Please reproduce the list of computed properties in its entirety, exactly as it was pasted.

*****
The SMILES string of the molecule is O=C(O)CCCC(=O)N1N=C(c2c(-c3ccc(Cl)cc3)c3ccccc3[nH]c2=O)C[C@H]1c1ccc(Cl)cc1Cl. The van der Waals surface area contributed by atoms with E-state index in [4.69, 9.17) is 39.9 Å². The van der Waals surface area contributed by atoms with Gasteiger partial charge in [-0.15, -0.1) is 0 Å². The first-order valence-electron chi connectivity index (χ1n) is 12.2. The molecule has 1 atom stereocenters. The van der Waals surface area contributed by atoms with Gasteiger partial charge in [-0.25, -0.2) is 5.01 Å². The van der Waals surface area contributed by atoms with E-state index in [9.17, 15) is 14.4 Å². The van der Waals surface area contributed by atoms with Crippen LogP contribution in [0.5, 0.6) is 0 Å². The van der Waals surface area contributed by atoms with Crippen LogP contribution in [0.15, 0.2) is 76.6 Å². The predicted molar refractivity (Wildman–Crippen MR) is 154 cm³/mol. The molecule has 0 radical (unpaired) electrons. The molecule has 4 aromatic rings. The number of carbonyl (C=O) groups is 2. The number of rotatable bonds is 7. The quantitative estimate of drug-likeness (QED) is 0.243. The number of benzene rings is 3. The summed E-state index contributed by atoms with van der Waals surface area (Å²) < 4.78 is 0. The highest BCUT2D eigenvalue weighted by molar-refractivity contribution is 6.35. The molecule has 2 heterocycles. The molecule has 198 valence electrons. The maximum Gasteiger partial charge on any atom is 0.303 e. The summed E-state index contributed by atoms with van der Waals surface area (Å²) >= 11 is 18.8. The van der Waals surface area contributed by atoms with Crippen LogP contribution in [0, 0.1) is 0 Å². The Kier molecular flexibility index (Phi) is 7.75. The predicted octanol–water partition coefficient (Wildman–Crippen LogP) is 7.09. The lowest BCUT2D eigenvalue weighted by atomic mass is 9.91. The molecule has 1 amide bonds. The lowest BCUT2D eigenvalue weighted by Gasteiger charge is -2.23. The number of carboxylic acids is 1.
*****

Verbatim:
The SMILES string of the molecule is O=C(O)CCCC(=O)N1N=C(c2c(-c3ccc(Cl)cc3)c3ccccc3[nH]c2=O)C[C@H]1c1ccc(Cl)cc1Cl. The van der Waals surface area contributed by atoms with E-state index in [4.69, 9.17) is 39.9 Å². The van der Waals surface area contributed by atoms with Gasteiger partial charge in [-0.15, -0.1) is 0 Å². The first-order valence-electron chi connectivity index (χ1n) is 12.2. The molecule has 1 atom stereocenters. The van der Waals surface area contributed by atoms with Gasteiger partial charge in [-0.25, -0.2) is 5.01 Å². The van der Waals surface area contributed by atoms with E-state index in [9.17, 15) is 14.4 Å². The van der Waals surface area contributed by atoms with Crippen LogP contribution in [0.5, 0.6) is 0 Å². The van der Waals surface area contributed by atoms with Crippen LogP contribution in [0.15, 0.2) is 76.6 Å². The predicted molar refractivity (Wildman–Crippen MR) is 154 cm³/mol. The molecule has 0 radical (unpaired) electrons. The molecule has 4 aromatic rings. The number of carbonyl (C=O) groups is 2. The number of rotatable bonds is 7. The quantitative estimate of drug-likeness (QED) is 0.243. The number of benzene rings is 3. The summed E-state index contributed by atoms with van der Waals surface area (Å²) < 4.78 is 0. The highest BCUT2D eigenvalue weighted by molar-refractivity contribution is 6.35. The molecule has 2 heterocycles. The molecule has 198 valence electrons. The maximum Gasteiger partial charge on any atom is 0.303 e. The summed E-state index contributed by atoms with van der Waals surface area (Å²) >= 11 is 18.8. The van der Waals surface area contributed by atoms with Crippen LogP contribution in [0, 0.1) is 0 Å². The Kier molecular flexibility index (Phi) is 7.75. The predicted octanol–water partition coefficient (Wildman–Crippen LogP) is 7.09. The lowest BCUT2D eigenvalue weighted by atomic mass is 9.91. The molecule has 1 amide bonds. The lowest BCUT2D eigenvalue weighted by Gasteiger charge is -2.23. The number of carboxylic acids is 1.